Celgene broke its losing streak Monday with a positive clinical trial showing for Revlimid, and one analyst thinks more rosy pipeline events could follow in the not-too-distant future.
Monday, the New Jersey biotech revealed that a pairing of Revlimid and Roche’s Rituxan topped a Rituxan-chemo combo at staving off cancer progression in patients with previously treated indolent non-Hodgkin lymphomas, such as follicular lymphoma and marginal zone lymphoma.
And what’s more, investigators flagged a “favorable trend” in the overall survival department, though it’ll be awhile before they have full overall survival results.
While detailed numbers on the progression-free survival win will stay under wraps for presentation at a medical meeting, Celgene Chief Medical Officer Jay Backstrom called the beat “highly significant.” Celgene plans to submit data on the chemo-free regimen to regulators in the first quarter of next year, it said.
While it’ll be tough to judge just how much money a new indication could bring until details on the clinical benefit are available, Leerink Partners analyst Geoffrey Porges said, the positive result “emphasizes the optionality that exists in many parts of the company’s pipeline.”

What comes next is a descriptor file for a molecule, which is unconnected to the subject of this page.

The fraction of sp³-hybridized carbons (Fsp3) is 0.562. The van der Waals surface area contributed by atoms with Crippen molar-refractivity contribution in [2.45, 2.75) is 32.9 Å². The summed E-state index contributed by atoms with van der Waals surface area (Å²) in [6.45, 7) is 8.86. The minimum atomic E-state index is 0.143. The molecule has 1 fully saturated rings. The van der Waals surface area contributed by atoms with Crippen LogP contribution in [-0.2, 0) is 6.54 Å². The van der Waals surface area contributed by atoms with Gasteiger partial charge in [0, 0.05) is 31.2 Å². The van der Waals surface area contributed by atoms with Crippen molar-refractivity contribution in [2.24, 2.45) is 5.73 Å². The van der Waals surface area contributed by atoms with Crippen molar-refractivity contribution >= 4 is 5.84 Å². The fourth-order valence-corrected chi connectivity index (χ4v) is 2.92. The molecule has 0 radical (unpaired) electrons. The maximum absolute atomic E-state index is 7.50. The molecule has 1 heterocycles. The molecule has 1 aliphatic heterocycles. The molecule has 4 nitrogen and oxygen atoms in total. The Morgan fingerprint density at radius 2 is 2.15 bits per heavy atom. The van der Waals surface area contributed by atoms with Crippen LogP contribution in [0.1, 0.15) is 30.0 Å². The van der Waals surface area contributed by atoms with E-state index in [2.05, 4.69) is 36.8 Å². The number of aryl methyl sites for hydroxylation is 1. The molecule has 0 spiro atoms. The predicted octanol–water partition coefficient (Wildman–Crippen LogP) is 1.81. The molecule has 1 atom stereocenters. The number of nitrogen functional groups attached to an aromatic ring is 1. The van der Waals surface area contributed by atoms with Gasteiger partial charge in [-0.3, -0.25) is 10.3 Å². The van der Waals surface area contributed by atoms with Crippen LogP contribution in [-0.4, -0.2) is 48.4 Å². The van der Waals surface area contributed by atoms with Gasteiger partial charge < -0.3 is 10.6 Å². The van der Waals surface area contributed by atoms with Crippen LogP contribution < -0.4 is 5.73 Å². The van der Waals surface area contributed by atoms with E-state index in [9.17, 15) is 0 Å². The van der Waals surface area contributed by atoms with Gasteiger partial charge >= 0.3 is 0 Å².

The company sports a “relatively broad” lineup of candidates, and “despite recent history”—which saw the Revlimid-Rituxan cocktail, known as R2, flop a follicular lymphoma trial—“not everything in the company’s portfolio will fail,” Porges reminded investors in a note.
Celgene shares have taken a beating over the past year, thanks to what Porges calls the “triple threats of poor investment decisions, weak operational performance and long-term patent uncertainty” surrounding Revlimid. But even before Celgene unveiled the latest Revlimid victory, Porges and his colleagues saw opportunity for investors to get in on the ground floor.
Celgene’s stock boasts “remarkable upside” for those “willing to step in at the current ‘distressed’ valuation,” he wrote in March.